??????????A business in Santa Barbara: Ye Olde Deli and Thai Food. That’s covering all your bases. Oh yeah, and as you can see in the photo to the right, you can also get Boba Bubbles in your Olde Thai Deli drink.

That’s all I have time for. I have to go to my cell phone.

Depressing movie antidote

This post is out of turn, but I couldn’t resist. I was soooooo depressed after watching the movie I described in my previous post, I’ve been out of sorts all week.

If you see a movie that is so gloomy, so bleak, so joyless that it saps all your hope, you have to do something about it. An antidote is needed. Last night, I had it.

At the opposite end of the mood spectrum, and a sure cure to the movie blues, is one of my favorite guilty pleasures: “Bill & Ted’s Excellent Adventure”.


I really do love this movie. Not just because it was the perfect remedy for my movie melancholy. It’s just wicked funny. I smile through the whole movie… except for those parts when I laugh out loud. Mind you, I’ve seen it a few dozen times. I could recite most of the lines in the film. (“Strange things are afoot at the circle K.”) There are no surprises in it for me, but I laugh all the same.

For those who think I’ve lost all sense of good taste, let me point out a few cogent facts:

  1. The movie is hysterical.
  2. The entire concept is so absurd, it’s genius. It’s easily one of the most unique premises in film history.
  3. It’s the only credible movie about time travel because it treats the concept with the complete lack of credibility it deserves.
  4. Most thinking people will agree that this movie is by far the high point of Keanu Reeves’ career.

If you’ve suffered through “Birdman”, “Whiplash”, “Foxcatcher”, or the cause of my malady, “Olive Kitteridge”, do yourself a favor and watch Bill & Ted as soon as possible.

Consider it a prescription.

Note: If you can wait until mid-April, read about another antidote here. I promise it will be uplifting!

Bummer people – they deliver

depressedDepression is rampant in our culture. Growing up, all I knew about depression was the unemployment and soup lines. It was something my teachers and older people talked about. Now it seems everyone is depressed. If you aren’t downing Prozac, Lexapro, or Zoloft by the fistful, you aren’t trending.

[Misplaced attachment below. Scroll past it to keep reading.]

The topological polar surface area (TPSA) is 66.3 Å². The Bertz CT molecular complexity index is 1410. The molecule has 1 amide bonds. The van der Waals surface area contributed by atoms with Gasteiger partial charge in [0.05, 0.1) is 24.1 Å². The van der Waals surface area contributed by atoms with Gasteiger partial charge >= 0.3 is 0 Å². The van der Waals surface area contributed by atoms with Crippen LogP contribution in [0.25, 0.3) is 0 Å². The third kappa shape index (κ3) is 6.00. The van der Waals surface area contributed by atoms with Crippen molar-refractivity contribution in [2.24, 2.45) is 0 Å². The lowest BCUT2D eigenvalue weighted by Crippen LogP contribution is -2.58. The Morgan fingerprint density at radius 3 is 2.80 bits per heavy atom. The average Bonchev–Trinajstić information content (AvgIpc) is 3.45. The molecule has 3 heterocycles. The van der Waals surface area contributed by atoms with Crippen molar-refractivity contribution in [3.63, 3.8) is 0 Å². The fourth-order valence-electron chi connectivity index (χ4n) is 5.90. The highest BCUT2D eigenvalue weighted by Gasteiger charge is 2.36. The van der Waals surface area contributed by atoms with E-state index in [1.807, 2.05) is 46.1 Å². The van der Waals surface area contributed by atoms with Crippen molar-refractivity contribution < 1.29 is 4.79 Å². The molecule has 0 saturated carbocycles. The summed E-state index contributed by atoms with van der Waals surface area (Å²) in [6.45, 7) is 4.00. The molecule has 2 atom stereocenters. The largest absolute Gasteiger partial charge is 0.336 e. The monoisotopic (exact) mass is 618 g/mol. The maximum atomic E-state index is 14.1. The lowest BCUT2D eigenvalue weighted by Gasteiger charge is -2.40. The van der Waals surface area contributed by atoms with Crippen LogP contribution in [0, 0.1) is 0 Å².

Depression is real. I don’t want to diminish that fact. It’s a serious medical condition that can be fatal. Medication is often a valuable tool to combat its ravages. That being said, I’m of the opinion that there are non-pharmaceutical approaches that could either lessen its effects or – who knows? – relieve it completely for some milder cases. The prescription I’m suggesting here is – excuse the esoteric medical jargon: avoiding depressing stuff. (Note: I’m not saying this as a cure, but why feed the flame?)

This weekend I watched an incredibly depressing movie. Worse, it was a depressing mini-series. Four hours of non-stop misery. Eventually I had to minimize the pain by fast-forwarding through some of it. If I’d watched it to the end (at normal speed) I couldn’t be held responsible for my actions. And if I were already depressed? I just thank God I wasn’t.

2015OscarsWhy are so many movies depressing? Look at the Oscar nominees: Birdman, Whiplash, American Sniper, and Boyhood are a sad group. Don’t subject yourself to any of them if you’re trying to keep your mood upbeat. The others are either less so or I just don’t know enough about them to judge. They could be wallowing in the slough of despond with Foxcatcher, Still Alice, Gone Girl, and the rest of that lot for all I know.

Not a “Sound of Music” in the bunch.

I’m not saying we should have a non-stop parade of “happy, happy, joy, joy” fluff, but couldn’t we at least have one every now and then? Is life so joyful that we are well-advised to dampen everyone’s moods lest they overdose on excess happiness and levity?

Let me suggest that it’s the other way around. Life is so depressing for so many that, instead of feeding that, we should consider ways to counteract it. Making more positive movies is one possibility. I’m no lone curmudgeon in this opinion. A couple of years ago I heard a talk by film producer Lindsay Doran (Sense and Sensibility, Stranger than Fiction) in which she mentioned this issue. This NY Times article gives an overview of her talk. (It’s worth a read for this and her other fascinating insights.)